June 3, 2011

Shoura ready to discuss women driving if requested

Arab news

Shoura Council Chairman Abdullah Al-Asheikh.


JEDDAH: Speaker of the Shoura Council Abdullah Al-Asheikh said on Thursday the council was ready to discuss the issue of women driving if it was asked to.

“The issue has not so far been tabled with the council for discussion,” he said, adding that not every issue in the public domain was discussed by the council.

Explaining the mechanism of tabling issues for discussion at the council, Al-Asheikh said a motion must either come from the government, at least one member of the council or when the council itself expressed a desire to deliberate a certain issue, reported local Arabic daily Al-Jazirah.

Saudi writer and columnist Abdullah Abdul Sattar Al-Alami said he and a group of other people formally asked the council to discuss the issue of women driving.

“We sent our request in a letter sent by express mail on Feb. 8, 2011,” he said in a statement to Arab News Thursday.

Al-Alami said the request was signed by a large number of academics, literary figures, media professionals, businessmen and women, housewives, students, government employees, a former ambassador, a former undersecretary to the UN secretary-general, a deputy CEO of a big company in the Eastern Province and a prominent member of the National Society for Human Rights.

He said the council's committee called them to discuss the issue on pleas on March 15, but the invitation was canceled the same day without any reason.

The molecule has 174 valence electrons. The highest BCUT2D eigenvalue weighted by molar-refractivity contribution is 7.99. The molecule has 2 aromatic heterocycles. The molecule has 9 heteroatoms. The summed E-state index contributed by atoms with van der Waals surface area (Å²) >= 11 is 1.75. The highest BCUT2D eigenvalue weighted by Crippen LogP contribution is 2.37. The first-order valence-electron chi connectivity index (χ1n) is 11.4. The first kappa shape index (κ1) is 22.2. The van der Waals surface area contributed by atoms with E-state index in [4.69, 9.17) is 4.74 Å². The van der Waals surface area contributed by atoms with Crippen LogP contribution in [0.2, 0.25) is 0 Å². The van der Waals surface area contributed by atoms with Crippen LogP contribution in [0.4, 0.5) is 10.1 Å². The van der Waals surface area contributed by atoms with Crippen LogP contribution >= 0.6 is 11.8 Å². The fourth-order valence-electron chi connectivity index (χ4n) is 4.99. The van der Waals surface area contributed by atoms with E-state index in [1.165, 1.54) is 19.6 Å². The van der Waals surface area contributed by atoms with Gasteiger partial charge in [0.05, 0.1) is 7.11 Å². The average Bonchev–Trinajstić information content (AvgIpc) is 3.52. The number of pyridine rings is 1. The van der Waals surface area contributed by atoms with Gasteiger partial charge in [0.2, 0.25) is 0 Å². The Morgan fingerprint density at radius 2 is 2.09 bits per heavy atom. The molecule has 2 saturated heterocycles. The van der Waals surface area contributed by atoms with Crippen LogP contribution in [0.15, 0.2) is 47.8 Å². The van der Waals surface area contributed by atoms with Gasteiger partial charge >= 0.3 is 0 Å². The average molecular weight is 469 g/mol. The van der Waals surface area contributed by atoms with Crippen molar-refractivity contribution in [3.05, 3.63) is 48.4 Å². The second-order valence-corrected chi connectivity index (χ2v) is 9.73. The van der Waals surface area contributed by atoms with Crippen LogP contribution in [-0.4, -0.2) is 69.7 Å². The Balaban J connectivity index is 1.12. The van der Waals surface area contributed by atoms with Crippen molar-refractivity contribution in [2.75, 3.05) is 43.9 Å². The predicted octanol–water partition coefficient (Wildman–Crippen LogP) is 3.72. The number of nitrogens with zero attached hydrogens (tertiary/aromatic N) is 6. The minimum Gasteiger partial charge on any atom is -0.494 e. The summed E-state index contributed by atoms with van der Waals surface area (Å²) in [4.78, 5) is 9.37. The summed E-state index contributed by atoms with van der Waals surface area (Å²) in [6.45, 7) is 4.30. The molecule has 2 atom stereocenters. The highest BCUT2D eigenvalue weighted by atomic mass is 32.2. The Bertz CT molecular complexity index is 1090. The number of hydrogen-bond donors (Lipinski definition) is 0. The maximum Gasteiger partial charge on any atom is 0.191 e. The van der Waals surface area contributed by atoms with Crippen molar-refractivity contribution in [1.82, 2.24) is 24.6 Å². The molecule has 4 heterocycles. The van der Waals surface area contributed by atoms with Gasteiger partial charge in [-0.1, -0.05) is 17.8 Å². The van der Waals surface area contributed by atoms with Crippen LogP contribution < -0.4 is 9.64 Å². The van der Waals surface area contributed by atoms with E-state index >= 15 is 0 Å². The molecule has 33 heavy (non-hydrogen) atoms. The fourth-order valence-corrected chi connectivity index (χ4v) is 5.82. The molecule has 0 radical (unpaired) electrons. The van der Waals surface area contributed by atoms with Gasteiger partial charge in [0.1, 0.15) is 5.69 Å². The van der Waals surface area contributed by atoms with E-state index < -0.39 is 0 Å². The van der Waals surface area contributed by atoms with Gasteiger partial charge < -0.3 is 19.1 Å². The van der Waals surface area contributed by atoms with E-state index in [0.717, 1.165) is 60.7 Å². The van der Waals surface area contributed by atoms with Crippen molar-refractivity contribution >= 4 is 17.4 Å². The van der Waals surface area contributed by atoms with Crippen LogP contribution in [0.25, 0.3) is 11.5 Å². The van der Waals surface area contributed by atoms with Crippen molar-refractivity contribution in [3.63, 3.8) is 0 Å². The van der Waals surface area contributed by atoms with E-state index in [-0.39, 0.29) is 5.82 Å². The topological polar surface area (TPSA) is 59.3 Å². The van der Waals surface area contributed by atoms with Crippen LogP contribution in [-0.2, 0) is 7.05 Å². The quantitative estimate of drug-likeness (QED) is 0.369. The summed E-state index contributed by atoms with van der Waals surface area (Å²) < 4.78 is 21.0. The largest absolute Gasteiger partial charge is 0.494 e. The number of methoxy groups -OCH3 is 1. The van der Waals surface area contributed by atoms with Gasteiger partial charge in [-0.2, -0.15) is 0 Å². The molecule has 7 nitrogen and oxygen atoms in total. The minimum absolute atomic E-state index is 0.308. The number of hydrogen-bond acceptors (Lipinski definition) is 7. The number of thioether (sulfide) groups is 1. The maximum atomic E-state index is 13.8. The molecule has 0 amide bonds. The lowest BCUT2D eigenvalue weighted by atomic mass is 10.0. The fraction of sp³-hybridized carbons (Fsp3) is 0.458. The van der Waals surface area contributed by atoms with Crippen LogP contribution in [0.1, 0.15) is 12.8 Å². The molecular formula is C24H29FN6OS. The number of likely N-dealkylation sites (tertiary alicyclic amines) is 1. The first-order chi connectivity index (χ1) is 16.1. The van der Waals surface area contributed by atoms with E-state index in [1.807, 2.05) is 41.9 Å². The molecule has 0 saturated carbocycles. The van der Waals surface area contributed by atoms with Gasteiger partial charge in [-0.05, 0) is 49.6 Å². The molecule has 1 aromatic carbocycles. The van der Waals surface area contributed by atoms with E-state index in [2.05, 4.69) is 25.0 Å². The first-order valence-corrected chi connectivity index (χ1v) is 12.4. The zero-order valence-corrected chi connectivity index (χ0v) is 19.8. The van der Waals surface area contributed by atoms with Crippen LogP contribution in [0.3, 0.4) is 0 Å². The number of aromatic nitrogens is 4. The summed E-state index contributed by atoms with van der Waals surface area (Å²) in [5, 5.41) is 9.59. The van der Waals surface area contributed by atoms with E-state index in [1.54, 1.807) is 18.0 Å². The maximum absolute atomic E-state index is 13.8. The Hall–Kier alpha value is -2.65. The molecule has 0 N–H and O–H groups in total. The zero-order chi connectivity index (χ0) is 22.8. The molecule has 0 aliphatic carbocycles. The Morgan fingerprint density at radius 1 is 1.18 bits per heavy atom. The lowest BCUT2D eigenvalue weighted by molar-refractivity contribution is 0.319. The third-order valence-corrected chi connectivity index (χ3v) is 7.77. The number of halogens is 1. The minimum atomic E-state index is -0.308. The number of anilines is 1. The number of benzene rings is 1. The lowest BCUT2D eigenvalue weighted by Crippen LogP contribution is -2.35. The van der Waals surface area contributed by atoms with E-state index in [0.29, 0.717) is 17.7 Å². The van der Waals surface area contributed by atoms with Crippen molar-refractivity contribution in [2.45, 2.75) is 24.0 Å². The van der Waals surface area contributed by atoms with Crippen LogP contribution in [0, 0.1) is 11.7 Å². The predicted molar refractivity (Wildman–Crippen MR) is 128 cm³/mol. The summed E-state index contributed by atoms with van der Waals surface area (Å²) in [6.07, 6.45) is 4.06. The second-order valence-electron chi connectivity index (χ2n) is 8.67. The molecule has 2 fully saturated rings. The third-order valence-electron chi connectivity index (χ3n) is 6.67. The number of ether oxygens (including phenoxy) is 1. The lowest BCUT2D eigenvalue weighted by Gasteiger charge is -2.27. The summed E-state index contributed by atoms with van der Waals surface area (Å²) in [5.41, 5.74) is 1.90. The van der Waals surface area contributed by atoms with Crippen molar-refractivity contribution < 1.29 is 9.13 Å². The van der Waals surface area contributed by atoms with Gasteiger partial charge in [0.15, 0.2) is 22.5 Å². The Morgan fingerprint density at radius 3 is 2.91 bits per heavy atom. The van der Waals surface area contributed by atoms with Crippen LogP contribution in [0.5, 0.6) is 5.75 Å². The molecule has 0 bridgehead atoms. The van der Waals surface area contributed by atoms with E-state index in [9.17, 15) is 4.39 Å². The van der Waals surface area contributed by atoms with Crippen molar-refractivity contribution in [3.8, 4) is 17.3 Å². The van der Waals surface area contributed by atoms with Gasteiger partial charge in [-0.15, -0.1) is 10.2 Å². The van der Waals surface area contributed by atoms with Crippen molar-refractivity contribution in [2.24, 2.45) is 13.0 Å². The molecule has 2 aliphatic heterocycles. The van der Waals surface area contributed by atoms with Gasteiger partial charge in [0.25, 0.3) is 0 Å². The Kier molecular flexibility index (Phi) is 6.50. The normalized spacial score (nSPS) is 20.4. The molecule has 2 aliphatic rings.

“While we appreciate the council's efforts to consider the issues of society, we urge it to review the project that we have submitted to it and contains the advantages of allowing women to drive cars and the negative effects resulting from the presence of a large number of foreign drivers socially and economically as well as from a security point of view,” he said.

The issue has become the subject of hot debate since Saudi woman Manal Al-Sharif drove her car openly in the eastern city of Alkhobar and was detained for 10 days.

A number of views for and against were expressed in local media and websites. A number of women launched an Internet campaign to allow them to drive their own cars. A number of scholars and writers were in agreement that allowing women to drive was not against Islam.

Muhammad Abdullatif Al-Sheikh, a Saudi writer, said in an article in Al-Jazirah on Thursday that the ball was now in the court of the political leadership since the issue was political rather than religious.

“Islamic teachings, which did not prevent women from mounting camels and horses, would not forbid them from driving cars,” he wrote.

Al-Sheikh expressed astonishment at why a decision had not been taken on the issue so far and said it was something society was more prepared to accept than ever.

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